article originally appeared in WILD+FREE : HOME / Vol. 2, Issue 6, a subscription-based monthly e-magazine packed with homeschooling inspiration, resources, articles, podcasts, etc. learn more at WILD+FREE, and join the instagram community

I’ll be honest : I love math, and I always have, even though I grew up with worksheets and workbooks, and don’t recall ever being introduced to math manipulatives in the elementary years. But when it came to teaching my own children math, especially when I didn’t see a natural inclination or love for math in my oldest, Heron, I was determined to chart a more tactile course. We had tried three other math curricula with her, and daily lessons were frequently met with groans. I was familiar with much of the Montessori hands-on approach, and the effect on brain development, through some of the language arts materials we’d been using (sandpaper letters, moveable type, a sand tray, etc.).

 Though Shepherd, my kindergarten son, seemed to have a natural inclination towards math, I knew Heron needed some real convincing. She is thoroughly an artist, and when I encountered not only the natural beauty of the Montessori math materials, but the tactile nature of them as well (she is a kinesthetic learner), I knew she’d be as smitten as I. I knew somehow this was my only chance to make math resonate with her—by making it beautiful, playful, and touchable. 

I also loved the gradual concrete to abstract approach (learning the process first, through tactile means, which paves the way for latter memorization work; the order of learning is opposite from more traditional math approaches, but the outcome is the same). Though I was sold, and longed to dive in, the materials were too cost-prohibitive for a hasty decision. 


Months of research began, all the while continuing with the daily workbooks until I could come up with a plan. I found little in the way of online guidance for teaching Montessori math at home. Presumably the materials cost makes it an unpopular choice for most homeschool budgets. But I was determined, so I set out to see how I could cut corners on cost. I purchased some curriculum guides first, and made note of the most commonly used materials—those ones it seemed I would visit again and again, throughout the ages 3-12 (the age range for manipulatives in the Montessori approach). In making a purchase list, I skipped the materials or activities that seemed to be used only a few times, or for a relatively short period of time. I chose to spend more on the beads, favoring glass over nylon, knowing the impact they would have on Heron, and also knowing the longevity of the bead material throughout addition, subtraction, multiplication, and division work. Buying budget or discount versions of the other materials allowed for the bead splurge.


Manipulatives take up much more space than workbooks, but since they are such an integral part of the Montessori method, I needed to come up with some quick and inexpensive storage solutions. We had already moved all three kids into one bedroom in order to have a dedicated playroom in our third bedroom. So the playroom soon became the math room, too.

I gathered all of my vintage boxes, baskets, bowls, and crates, found the perfect vintage bookshelf, and a large rag rug on clearance (since most of the math activities are traditionally worked on the floor). The previous year I’d made a child-sized school table and topped it with sheet metal (for a perfectly indestructible & smooth surface), and turned an old schoolhouse window into a chalkboard. The final storage solution was to make two bead hangers to avoid purchasing a pricey Montessori bead cabinet. For the short bead chains (used in skip counting) I lined a scrap piece of lath with ten cup hooks. The remaining colored bead material (used for teaching linear and skip-counting, and the squares and cubes of the numbers 1-10) called for something a little more innovative, and I couldn’t find any good hacks online. So I cut a piece of plywood into a small rectangular backing, nailed equal lengths of mismatched lath onto it, used an L-bracket to secure a shelf to the top of it (to hold the colored cubes that accompany the long bead chains), and screwed cup hooks into the lath. Everything in the room is accessible to child-size height and hands, true to Montessori form, and it is now a favorite living and playing space.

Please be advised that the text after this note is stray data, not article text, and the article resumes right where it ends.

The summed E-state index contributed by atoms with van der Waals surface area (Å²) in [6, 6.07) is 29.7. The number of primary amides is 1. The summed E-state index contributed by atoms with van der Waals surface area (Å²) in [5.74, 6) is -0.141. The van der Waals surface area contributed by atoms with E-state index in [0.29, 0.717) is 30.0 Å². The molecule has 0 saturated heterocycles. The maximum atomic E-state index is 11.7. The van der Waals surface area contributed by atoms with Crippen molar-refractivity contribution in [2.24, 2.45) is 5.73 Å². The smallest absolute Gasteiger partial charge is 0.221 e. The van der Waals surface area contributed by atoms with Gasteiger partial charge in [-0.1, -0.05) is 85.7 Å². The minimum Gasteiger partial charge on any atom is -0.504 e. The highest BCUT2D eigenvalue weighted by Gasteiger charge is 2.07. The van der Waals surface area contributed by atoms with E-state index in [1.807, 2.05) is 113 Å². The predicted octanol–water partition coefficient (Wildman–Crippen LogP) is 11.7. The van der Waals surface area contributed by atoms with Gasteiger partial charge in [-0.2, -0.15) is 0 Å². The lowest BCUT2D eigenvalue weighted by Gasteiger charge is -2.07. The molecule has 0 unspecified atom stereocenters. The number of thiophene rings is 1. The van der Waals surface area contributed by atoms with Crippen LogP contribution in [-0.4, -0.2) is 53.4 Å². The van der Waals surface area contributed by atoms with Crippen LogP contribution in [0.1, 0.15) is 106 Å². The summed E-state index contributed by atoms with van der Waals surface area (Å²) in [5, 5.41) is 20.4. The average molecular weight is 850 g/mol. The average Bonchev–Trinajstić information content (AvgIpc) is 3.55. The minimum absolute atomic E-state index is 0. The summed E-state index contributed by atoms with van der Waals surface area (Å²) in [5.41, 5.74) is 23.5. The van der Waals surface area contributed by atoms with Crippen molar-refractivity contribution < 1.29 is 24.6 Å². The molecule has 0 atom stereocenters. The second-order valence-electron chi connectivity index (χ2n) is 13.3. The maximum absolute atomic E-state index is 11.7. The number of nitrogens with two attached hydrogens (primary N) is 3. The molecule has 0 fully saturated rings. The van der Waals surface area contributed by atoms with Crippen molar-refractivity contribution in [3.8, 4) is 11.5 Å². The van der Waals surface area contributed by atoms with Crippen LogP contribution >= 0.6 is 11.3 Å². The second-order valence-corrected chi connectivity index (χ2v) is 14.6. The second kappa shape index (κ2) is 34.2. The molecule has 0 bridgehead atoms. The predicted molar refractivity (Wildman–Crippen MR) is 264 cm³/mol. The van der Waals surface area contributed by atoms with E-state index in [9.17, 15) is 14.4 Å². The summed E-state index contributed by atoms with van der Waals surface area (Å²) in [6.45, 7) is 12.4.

The joy we find in learning this way, with beautiful materials that we can touch & feel, and the shouts of “Hooray!” I hear when I announce it’s Math Time, have made the time, energy, and expense involved in making this transition so worth it. Montessori math can involve a big learning curve & budget gulp for home educators, but it’s been a worthwhile investment for our family, and totally possible with thoughtful research.


I’m Michelle Garrels. I live in a little country home in the city of Portland, Oregon with my husband Josh and our three children, Heron, Shepherd, and Peregrin (and baby girl on the way!). I was born and raised in the Amazon jungle, and spent my post-college twenties living and working in the jungle with an NGO. I never saw myself settling down, much less raising children and schooling them at home. But God is so good, and His plans are perfect. I am a happy homemaker now—a wife, mama, and handcrafter who’s grown to love the domestic life and all that it holds—homeschooling, baking, hospitality, decorating, embroidery, woodworking, sewing clothes for my children, and releasing my musical husband to do more of the globe-trotting than I these days. Staying home with these three kids of ours has been the greatest adventure yet! | @ellegarrels